Percussionist Radwa al-Behairy, one of the participants in the orchestra of the pharaonic mummies parade, told Al-Masry Light that she shared her pride in Egyptian women who took part in the majestic procession.
“Egyptian women have proven that they are able to attract the world’s attention if they are given the opportunity. The orchestra, whose mass was formed mostly of the female musicians, attracted audiences as if they had beaten the drums of history to return the world to the glory of their ancestors.”
Behairy, who is a skilled Timpani player, added that is grateful to the conductor of the orchestra, Nader al-Abbasy who nominated her for this role since last December and suggesting repeating the event musically so that the orchestra continues playing as a national ensemble.
And she spoke of her love of the Timpani, one of the more difficult percussion instruments to study. She said she has been playing it for 15 years at the Cairo Conservatoroire. Art runs in her family, as Behairy’s mother is an operatic singer, and her father is a director of photography, while her sister, Reem was among the percussionists at the parade ceremony.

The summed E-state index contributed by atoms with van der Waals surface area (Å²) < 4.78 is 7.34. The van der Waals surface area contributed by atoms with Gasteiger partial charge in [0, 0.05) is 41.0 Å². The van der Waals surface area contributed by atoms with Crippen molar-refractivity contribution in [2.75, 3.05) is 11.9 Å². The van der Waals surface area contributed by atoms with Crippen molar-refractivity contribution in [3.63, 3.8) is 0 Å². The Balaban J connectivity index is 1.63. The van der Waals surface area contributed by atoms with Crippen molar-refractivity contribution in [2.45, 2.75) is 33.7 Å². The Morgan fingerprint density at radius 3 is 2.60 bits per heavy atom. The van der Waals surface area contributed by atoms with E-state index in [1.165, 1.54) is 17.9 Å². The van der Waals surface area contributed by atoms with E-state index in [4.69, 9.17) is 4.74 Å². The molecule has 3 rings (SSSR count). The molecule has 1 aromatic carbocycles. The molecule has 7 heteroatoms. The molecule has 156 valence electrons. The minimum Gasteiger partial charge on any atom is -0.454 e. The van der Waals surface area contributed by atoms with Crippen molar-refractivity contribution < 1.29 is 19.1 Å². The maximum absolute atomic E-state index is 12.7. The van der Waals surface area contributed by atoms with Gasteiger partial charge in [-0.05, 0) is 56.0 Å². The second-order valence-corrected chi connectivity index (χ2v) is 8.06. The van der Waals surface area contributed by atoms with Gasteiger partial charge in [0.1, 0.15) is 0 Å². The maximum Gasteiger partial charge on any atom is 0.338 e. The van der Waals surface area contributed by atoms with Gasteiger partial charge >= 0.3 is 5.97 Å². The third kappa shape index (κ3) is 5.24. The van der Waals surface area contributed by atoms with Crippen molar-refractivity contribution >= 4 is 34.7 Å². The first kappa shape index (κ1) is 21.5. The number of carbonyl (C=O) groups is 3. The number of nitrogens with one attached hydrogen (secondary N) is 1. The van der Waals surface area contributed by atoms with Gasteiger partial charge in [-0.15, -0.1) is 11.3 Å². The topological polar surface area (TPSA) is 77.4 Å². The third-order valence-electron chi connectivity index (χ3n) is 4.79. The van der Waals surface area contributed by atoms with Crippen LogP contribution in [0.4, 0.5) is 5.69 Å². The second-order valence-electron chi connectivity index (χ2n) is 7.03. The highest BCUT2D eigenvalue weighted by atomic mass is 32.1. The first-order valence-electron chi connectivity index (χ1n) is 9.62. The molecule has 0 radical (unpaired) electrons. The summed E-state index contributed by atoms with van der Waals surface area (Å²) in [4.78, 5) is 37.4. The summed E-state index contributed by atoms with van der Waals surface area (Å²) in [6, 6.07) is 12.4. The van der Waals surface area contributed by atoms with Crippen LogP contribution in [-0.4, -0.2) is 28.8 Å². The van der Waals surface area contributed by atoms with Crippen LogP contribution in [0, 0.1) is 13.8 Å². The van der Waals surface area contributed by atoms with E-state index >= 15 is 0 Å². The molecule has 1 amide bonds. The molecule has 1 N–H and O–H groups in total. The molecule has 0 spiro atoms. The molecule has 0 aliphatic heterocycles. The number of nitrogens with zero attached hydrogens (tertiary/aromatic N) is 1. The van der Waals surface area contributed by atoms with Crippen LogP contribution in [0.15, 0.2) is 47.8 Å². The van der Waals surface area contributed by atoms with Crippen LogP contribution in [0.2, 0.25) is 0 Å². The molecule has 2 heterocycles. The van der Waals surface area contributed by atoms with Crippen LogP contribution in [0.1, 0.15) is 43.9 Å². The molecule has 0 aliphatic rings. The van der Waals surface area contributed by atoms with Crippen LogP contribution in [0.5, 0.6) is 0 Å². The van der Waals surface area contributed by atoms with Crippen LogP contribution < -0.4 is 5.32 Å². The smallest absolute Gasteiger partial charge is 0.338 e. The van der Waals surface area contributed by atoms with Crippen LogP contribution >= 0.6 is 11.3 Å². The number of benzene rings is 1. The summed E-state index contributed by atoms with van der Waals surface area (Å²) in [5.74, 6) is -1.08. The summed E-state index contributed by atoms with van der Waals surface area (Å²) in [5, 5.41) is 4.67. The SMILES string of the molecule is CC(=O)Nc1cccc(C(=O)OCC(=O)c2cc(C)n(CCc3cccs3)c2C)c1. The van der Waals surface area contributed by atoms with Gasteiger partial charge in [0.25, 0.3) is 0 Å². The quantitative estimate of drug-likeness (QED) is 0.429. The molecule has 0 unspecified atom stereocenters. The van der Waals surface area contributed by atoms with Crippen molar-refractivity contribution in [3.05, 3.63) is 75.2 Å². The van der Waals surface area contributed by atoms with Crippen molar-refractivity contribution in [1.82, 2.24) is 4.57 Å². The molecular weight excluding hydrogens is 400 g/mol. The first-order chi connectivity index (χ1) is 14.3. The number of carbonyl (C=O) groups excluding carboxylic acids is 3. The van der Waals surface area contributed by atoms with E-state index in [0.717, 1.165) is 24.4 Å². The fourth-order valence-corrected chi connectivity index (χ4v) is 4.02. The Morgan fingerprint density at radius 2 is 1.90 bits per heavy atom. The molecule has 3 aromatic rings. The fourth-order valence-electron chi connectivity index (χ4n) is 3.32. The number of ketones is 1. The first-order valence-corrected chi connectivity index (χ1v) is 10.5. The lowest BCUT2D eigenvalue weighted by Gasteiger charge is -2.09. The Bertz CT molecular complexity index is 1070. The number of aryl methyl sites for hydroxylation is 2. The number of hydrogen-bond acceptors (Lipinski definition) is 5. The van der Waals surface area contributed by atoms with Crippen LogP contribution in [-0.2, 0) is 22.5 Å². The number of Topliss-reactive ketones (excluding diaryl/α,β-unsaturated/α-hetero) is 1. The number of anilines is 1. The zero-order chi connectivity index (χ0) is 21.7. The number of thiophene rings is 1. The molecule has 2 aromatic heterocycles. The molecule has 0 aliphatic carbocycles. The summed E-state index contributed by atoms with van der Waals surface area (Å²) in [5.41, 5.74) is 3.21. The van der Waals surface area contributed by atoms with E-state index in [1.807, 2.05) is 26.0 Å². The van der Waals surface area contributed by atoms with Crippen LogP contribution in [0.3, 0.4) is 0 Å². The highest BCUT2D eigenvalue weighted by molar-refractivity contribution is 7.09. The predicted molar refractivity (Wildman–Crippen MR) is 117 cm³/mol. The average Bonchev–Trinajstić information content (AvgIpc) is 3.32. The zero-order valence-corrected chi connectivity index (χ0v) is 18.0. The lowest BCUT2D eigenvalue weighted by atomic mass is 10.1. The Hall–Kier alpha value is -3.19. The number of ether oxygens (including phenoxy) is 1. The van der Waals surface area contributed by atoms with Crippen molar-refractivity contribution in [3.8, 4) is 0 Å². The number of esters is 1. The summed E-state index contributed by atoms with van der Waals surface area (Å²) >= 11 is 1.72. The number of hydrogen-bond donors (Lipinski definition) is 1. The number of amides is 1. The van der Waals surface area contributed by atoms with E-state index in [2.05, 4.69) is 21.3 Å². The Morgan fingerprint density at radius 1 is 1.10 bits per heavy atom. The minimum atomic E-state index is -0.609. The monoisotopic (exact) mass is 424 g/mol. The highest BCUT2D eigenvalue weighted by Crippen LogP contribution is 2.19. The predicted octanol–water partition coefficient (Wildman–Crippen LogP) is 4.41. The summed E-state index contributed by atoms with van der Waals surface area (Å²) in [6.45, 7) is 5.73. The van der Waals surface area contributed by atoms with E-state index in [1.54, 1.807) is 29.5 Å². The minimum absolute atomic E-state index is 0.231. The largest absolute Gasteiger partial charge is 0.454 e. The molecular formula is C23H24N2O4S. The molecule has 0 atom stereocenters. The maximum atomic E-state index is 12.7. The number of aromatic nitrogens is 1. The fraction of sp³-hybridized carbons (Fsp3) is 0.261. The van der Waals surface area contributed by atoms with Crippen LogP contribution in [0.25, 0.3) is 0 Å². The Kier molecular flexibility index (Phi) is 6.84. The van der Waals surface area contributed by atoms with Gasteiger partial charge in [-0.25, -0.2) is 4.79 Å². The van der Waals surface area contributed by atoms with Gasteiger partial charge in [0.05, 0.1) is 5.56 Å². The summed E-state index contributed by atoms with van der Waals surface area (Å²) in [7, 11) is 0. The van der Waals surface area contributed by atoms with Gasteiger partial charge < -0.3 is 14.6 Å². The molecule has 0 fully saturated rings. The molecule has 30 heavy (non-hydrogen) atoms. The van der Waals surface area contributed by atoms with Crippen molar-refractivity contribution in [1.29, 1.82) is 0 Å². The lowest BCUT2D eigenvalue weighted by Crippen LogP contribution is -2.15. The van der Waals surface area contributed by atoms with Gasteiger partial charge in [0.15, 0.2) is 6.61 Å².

“I was pleased with the insistence of those in charge of organizing the procession to highlight women,” she said, stressing that this will positively promote Egypt as being able to perform at international standards.
“I hope to shed light on the operatic arts that highlight Egypt’s musical identity, especially after the orchestra has proven, through the genius of the author and the conductor, that we can adapt contemporary instruments and bring the world back to the Pharaonic era,” Behairy said.
Edited translation from Al-Masry Light